Oliving group

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Oliving group
Olivine-mt-erebus hg.jpg
Olivine from Mount Erebus , Ross Island, Antarctica
General and classification
other names


chemical formula (Mg, Mn, Fe) 2 [SiO 4 ]
Mineral class
(and possibly department)
Island silicates (nesosilicates)
System no. to Strunz
and to Dana
9.AC.05 ( 8th edition : VIII / A.04)
Crystallographic Data
Crystal system orthorhombic
Crystal class ; symbol orthorhombic-dipyramidal; 2 / m  2 / m  2 / m
Frequent crystal faces {110}, {120} in combination with {021}, {101}, {111} etc. {010}
Physical Properties
Mohs hardness 6.5 to 7
Density (g / cm 3 ) 3.2 to 4.4
Cleavage good after {001}, clearly after {010}
Break ; Tenacity shell-like, brittle
colour light green to dark green, yellow brown to black
Line color White
transparency transparent to translucent
shine Glass gloss to fat gloss
Crystal optics
Refractive indices n α  = 1.630 to 1.650
n β  = 1.650 to 1.670
n γ  = 1.670 to 1.690
Birefringence δ = 0.040
Optical character biaxial positive

The olivine group (or olivine for short ) is a group of minerals with a similar composition from the mineral class of " silicates and germanates ". By definition, this group includes island silicates with the general composition A 2 2+ [SiO 4 ], where A serves as a placeholder for the chemical elements lead , calcium , cobalt , iron , magnesium , manganese and nickel .

All olivines crystallize in the orthorhombic crystal system (the only exception is Laihunit ) and develop mostly transparent to translucent crystals with a strong glass luster and a tabular to prismatic habit . The color usually varies between light and dark green, but can also be yellow-brown to black. However, olivine always leaves a white line on the marking board .

Etymology and history

The abbreviation olivine comes from the Latin oliva for olive . Abraham Gottlob Werner chose this name in 1790 because of the predominantly olive to bottle green color of this mineral group.

The gemstone variety peridot has been used since the 15th century BC. Chr. On the island Zebirget (Zabargad) in the Red Sea dismantled. He became known in Europe mainly through the Crusades . It was not until 1772 that normal olivines were recognized as independent minerals - of all things, in a meteorite .


In the now outdated, but still in use, 8th edition of the mineral classification according to Strunz , the olive group belonged to the general department of "island silicates (nesosilicates)", bearing the system no. VIII / A.04 and consisted of the members Fayalit , Forsterit , Laihunit , Liebenbergit and Tephroit .

The 9th edition of Strunz's mineral systematics , which has been in effect since 2001 and is used by the International Mineralogical Association (IMA), also classifies the olive group in the category of "island silicates (nesosilicates)". However, this is further subdivided according to the possible presence of further anions and the coordination of the cations involved , so that the oliving group with system no. 9.AC.05 according to the composition of the members Fayalite, Forsterite, Glaukochroit , Kirschsteinite , Laihunite, Liebenbergite and Tephroit in the sub-section “Island silicates without further anions; Cations in octahedral [6] coordination ”.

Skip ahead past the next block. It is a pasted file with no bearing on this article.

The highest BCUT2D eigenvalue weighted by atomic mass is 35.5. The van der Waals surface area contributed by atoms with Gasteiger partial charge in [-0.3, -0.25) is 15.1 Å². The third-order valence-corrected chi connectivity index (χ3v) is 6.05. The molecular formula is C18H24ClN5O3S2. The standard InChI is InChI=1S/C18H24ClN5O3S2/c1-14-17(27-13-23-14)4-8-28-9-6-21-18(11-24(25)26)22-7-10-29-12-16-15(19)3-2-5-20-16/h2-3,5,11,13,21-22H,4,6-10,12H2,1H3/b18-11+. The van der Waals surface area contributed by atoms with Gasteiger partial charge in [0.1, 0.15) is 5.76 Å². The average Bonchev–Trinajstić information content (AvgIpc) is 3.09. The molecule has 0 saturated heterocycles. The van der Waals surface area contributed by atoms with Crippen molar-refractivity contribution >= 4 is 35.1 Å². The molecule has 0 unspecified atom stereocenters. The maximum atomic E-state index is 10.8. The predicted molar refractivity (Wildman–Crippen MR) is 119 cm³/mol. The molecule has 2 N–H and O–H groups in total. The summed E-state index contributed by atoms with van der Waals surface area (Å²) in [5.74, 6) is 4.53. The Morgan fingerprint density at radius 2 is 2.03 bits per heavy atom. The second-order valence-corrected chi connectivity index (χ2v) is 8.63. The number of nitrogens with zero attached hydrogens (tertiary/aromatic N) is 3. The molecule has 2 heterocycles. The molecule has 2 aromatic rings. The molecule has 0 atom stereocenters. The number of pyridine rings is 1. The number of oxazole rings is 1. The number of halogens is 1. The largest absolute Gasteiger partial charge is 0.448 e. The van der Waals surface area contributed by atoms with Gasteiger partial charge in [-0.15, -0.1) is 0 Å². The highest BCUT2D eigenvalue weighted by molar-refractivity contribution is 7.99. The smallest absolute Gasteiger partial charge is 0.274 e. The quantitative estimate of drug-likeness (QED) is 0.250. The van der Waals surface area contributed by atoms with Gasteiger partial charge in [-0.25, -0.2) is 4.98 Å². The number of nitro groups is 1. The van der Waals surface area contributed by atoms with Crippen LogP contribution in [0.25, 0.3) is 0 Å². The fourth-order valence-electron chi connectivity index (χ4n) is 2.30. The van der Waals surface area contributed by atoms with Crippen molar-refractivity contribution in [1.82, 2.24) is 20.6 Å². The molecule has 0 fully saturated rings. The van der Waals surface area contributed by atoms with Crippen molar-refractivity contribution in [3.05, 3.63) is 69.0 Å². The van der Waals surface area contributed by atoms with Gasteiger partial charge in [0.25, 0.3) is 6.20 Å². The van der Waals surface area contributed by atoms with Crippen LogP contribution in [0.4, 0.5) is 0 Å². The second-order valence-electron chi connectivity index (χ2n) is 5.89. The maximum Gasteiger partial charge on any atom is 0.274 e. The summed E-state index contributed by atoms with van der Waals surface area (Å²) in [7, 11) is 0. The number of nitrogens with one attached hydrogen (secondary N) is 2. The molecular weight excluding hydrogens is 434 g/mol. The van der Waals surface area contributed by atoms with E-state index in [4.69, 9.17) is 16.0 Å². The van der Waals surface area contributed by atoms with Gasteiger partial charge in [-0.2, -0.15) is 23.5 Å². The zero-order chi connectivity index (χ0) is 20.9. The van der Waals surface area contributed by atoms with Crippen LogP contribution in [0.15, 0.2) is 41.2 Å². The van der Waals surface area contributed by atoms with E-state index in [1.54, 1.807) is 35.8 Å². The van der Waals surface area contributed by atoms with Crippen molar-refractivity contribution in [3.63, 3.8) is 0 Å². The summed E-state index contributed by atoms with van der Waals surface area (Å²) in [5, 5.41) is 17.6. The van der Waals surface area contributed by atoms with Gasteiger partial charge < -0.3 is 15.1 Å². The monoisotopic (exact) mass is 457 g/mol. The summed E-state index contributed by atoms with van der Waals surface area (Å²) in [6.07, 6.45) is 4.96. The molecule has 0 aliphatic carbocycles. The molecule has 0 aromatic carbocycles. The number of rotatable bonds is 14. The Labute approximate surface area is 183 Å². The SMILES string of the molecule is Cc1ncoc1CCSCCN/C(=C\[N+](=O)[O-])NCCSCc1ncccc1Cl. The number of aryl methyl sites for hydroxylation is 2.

The Oliving group also classifies the mineral system according to Dana , which is mainly used in the English-speaking world, in the “island silicate minerals ” section. Here it bears the system no. 51.03.01 , consists of the members olivine, fayalite, forsterite, liebenbergite, tephroit and laihunite and can be found in the sub-section “ Island silicates: SiO 4 groups with all cations only in octahedral [6] coordination ”.

Crystal structure

Crystal structure of olivine
a-axis = horizontal
b-axis = vertical
c-axis = points out of the picture
Olivine grain in a microscopic thin section ( crossed polarizers ) of the igneous deep rock gabbro

The structure of the olivine is similar to that of a hexagonal closest packing of spheres , in which the oxygen atoms represent the packing planes. The silicon fills the resulting tetrahedral gaps , while magnesium and iron fill the octahedral gaps accordingly .

In the upper mantle, olivines undergo two phase changes due to the increasing pressure and temperature . At a depth of about 410 km ( 410 km discontinuity ) the high pressure modification wadsleyite ("modified spinel", often referred to as β) occurs and from a depth of about 520 km ( 520 km discontinuity ) it turns into ringwoodite (" Spinel ”, often referred to as γ) over.

The term "spinel" only refers to the crystal structure and should not be confused with the actual mineral spinel . At the boundary between the upper and lower mantle at a depth of 660 km, ringwoodite finally breaks down into bridgmanite (Mg, Fe) SiO 3 ( perovskite structure) and magnesiowustite (Mg, Fe) O. In particular, the phase boundaries at 410 and 660 km are associated with striking seismic discontinuities at which earthquake waves are reflected or refracted, and thus define the mantle transition zone .

Single minerals and varieties

In the narrower sense, olivine is predominantly seen as a mixed crystal of the forsterite – fayalite series, but these minerals also form mixed crystals with tephroite, so that the olivine series actually consists of three end links: